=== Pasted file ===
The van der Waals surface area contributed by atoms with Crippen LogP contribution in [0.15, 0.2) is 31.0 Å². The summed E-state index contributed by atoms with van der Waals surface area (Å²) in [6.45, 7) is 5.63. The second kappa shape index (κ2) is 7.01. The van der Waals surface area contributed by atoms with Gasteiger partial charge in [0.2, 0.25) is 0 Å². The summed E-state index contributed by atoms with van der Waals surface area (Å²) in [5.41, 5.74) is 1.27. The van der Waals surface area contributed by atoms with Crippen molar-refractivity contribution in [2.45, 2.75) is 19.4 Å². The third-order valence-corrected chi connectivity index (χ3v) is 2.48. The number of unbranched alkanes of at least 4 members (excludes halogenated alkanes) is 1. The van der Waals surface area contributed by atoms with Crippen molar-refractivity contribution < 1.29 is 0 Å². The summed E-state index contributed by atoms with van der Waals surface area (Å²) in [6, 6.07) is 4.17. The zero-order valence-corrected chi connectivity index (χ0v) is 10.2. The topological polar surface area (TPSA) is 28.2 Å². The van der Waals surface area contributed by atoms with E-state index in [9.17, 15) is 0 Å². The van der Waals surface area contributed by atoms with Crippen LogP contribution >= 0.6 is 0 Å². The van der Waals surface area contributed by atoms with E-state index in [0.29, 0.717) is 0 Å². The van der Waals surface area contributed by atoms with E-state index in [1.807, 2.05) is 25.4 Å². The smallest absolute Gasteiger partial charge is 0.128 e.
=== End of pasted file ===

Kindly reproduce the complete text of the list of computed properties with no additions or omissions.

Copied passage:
The van der Waals surface area contributed by atoms with Crippen LogP contribution in [0.15, 0.2) is 31.0 Å². The summed E-state index contributed by atoms with van der Waals surface area (Å²) in [6.45, 7) is 5.63. The second kappa shape index (κ2) is 7.01. The van der Waals surface area contributed by atoms with Gasteiger partial charge in [0.2, 0.25) is 0 Å². The summed E-state index contributed by atoms with van der Waals surface area (Å²) in [5.41, 5.74) is 1.27. The van der Waals surface area contributed by atoms with Crippen molar-refractivity contribution in [2.45, 2.75) is 19.4 Å². The third-order valence-corrected chi connectivity index (χ3v) is 2.48. The number of unbranched alkanes of at least 4 members (excludes halogenated alkanes) is 1. The van der Waals surface area contributed by atoms with Crippen molar-refractivity contribution < 1.29 is 0 Å². The summed E-state index contributed by atoms with van der Waals surface area (Å²) in [6, 6.07) is 4.17. The zero-order valence-corrected chi connectivity index (χ0v) is 10.2. The topological polar surface area (TPSA) is 28.2 Å². The van der Waals surface area contributed by atoms with E-state index in [9.17, 15) is 0 Å². The van der Waals surface area contributed by atoms with Crippen LogP contribution >= 0.6 is 0 Å². The van der Waals surface area contributed by atoms with E-state index in [0.29, 0.717) is 0 Å². The van der Waals surface area contributed by atoms with E-state index in [1.807, 2.05) is 25.4 Å². The smallest absolute Gasteiger partial charge is 0.128 e.